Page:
When the distance between the two confronting hearing surfaces 70 and 72 respectively is relatively large, the pressure of the fluid in chamber 35 will be reduced relative to the discharge pressure of the pumped fluid. Hence a reduced balancing thrust will be applied to surface 44- of the rotor. The rotor will then move toward the inlet end to reduce the width of the orifice, and this will result in an increase in pressure in chamber 35 and hence an increase in the thrust balancing force. Conversely when the width of the orifice defined by the two confronting bearing surfaces 70 and 72 is relatively small, or when the two confronting bearing surfaces are in contact with each other, the pressure in chamber 35 will be increased relatively to the discharge pressure although never exceeding the discharge pressure. Under these conditions the rotor will move toward the outlet end thereby increasing the width of the orifice and resulting in a lower pressure in chamber 35.

With this thrust balancing construction, the rotor revolves at its normal operating speed without contact between the thrust bearing surfaces, i.e., a continuous clearance will be maintained between the confronting bearing surfaces 7tl72 and 7d76, respectively. While the thrust balancing means as here described has been 0perated with the pump in the position as shown in Figure 1, it is a feature of this thrust balancing construction that the pump is similarly operable when mounted at other than a vertical axis. That is, the pump may be vertical- 1y 180 from the position shown in Figure 1 or at any intermediate position. In each case a sufficient pressure will be developed in chamber 55 to balance any existing unbalanced thrust so that the rotor revolves free.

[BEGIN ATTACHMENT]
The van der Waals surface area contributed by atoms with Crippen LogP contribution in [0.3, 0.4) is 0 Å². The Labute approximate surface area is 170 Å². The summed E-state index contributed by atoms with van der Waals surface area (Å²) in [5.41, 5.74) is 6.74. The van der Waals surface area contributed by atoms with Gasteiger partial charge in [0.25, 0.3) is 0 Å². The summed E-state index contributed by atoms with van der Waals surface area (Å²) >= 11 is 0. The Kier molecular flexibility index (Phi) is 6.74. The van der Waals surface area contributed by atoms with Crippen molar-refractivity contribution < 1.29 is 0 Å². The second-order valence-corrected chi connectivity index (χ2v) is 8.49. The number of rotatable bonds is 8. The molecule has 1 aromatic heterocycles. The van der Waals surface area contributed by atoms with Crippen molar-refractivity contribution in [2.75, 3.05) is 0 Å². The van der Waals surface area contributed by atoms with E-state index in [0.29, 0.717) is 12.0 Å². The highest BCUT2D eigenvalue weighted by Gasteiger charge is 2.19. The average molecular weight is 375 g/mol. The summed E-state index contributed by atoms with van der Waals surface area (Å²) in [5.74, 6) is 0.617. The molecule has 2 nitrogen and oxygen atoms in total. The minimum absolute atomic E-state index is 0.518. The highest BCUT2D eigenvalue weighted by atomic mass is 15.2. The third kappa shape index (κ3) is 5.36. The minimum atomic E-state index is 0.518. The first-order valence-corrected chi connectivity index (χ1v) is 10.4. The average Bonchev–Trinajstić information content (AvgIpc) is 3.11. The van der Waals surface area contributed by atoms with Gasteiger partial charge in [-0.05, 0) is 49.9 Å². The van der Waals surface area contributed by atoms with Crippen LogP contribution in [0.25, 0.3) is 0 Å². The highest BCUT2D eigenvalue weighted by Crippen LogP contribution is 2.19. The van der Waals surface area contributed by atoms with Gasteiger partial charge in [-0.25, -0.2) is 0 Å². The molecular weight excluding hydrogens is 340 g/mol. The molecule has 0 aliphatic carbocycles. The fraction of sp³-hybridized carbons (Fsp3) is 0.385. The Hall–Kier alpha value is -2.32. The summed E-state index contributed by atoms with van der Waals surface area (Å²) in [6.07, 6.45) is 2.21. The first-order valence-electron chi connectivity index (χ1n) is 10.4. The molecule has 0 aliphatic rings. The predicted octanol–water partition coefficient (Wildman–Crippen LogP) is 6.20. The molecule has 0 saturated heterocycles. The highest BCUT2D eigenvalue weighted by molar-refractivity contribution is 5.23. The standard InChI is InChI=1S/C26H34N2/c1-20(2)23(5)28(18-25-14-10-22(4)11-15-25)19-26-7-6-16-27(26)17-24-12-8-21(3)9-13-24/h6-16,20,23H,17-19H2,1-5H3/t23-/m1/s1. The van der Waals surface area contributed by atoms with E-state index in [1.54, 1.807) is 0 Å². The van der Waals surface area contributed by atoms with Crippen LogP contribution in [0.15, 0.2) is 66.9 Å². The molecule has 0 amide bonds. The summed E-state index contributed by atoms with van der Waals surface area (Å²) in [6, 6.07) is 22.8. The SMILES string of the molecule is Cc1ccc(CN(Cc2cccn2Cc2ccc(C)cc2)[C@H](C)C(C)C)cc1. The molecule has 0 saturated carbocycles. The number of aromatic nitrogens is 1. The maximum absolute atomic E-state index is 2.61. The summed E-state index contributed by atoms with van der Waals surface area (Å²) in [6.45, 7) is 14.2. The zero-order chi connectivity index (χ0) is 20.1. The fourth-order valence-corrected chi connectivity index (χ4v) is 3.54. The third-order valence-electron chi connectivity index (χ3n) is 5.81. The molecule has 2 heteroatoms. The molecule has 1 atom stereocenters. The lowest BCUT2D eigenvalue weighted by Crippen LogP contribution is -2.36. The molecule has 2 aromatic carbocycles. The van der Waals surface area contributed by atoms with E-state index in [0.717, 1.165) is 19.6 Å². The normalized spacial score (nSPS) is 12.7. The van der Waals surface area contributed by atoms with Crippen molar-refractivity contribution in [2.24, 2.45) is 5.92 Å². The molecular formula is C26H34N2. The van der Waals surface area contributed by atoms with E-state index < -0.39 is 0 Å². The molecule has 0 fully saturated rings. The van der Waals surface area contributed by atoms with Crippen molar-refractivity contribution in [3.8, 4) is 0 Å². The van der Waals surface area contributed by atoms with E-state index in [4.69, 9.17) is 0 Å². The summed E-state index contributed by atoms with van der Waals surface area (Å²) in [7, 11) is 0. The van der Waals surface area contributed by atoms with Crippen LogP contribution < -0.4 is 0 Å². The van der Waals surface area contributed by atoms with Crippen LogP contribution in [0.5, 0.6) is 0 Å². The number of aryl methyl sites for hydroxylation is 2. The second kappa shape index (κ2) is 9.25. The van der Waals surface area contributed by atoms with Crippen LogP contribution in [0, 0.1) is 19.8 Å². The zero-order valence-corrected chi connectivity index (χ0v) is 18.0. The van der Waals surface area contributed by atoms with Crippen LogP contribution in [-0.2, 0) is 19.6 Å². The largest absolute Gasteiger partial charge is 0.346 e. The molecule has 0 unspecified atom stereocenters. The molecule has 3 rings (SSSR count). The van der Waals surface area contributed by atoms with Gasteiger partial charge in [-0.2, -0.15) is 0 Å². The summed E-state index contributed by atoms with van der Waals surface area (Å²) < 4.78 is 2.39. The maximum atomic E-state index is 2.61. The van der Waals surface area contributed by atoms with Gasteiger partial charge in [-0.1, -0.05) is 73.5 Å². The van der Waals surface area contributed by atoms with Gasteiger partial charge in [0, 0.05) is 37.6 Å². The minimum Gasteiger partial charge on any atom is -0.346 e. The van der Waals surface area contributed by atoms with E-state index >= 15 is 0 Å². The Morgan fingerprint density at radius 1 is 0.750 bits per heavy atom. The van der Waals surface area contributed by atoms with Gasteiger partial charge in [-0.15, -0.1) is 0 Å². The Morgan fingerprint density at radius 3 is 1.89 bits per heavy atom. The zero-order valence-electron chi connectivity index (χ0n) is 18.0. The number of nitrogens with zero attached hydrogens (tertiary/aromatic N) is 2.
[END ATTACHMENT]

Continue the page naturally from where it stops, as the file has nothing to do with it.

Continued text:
The radial load developed by the rotor is supported by diverting a portion of the pumped fluid between the rotor bearing sleeve 22 and the external surface of shaft 29.

Referring to Figure 1 conduit 60 connected to the output end conducts the pumped fluid away from the pump. A portion of the pumped fluid in conduit 6% is diverted to a by-pass conduit 58. A filter 63 is connected in bypass conduit 58 to remove any entrained solids from the fluid.

Under certain operating conditions we have found it necessary to pump bromine trifluoride at temperatures of the order of C. At these temperatures the viscosity of the fluid is very low. Consequently, a portion of conduit 58 is jacketed with a cooling coil 62 to cool the fluid and thereby increase its viscosity. The cooled fluid continues through conduit 58 into tube 52 and thence into spiral grooves 54, whence it is distributed, under pressure, between the rotor bearing sleeve 22 and the shaft 29. The tube 52 may be lined internally with a layer of insulating material to insure against reheating the cooled fluid. A suitable material for this purpose is KelF (monochlorotrifluoroethylene polymer). This fluid is permitted to rejoin the incoming fluid stream by flowing to each end of the bearing sleeve 22 and around bushing 36 and flange 39. The pressurized cooled fluid produces a lubricating film between the rotor bearing sleeve and the shaft, thus preventing scoring of these two surfaces.

The combination of the thrust balancing construction and the lubricant distributing means permits the operation of the rotor substantially free of any metal to metal contact even with fluids of very low viscosity. The thrust balancing action for the axial bearing surfaces and the lubrication system for the radial bearing surfaces together give floating support to the rotor unit which remains essentially wear-free except for slight initial wear between the bearing surface iii of the thrust collar 38 and the lower bearing surface 72 of the rotor 14 at startup.

The embodiment of the invention disclosed herein is representative of a preferred form and it is to be understood that various modifications and changes may be made in the invention by those skilled in the art. All such variations and equivalents are intended to come within the scope of the claims attached hereto.

We claim: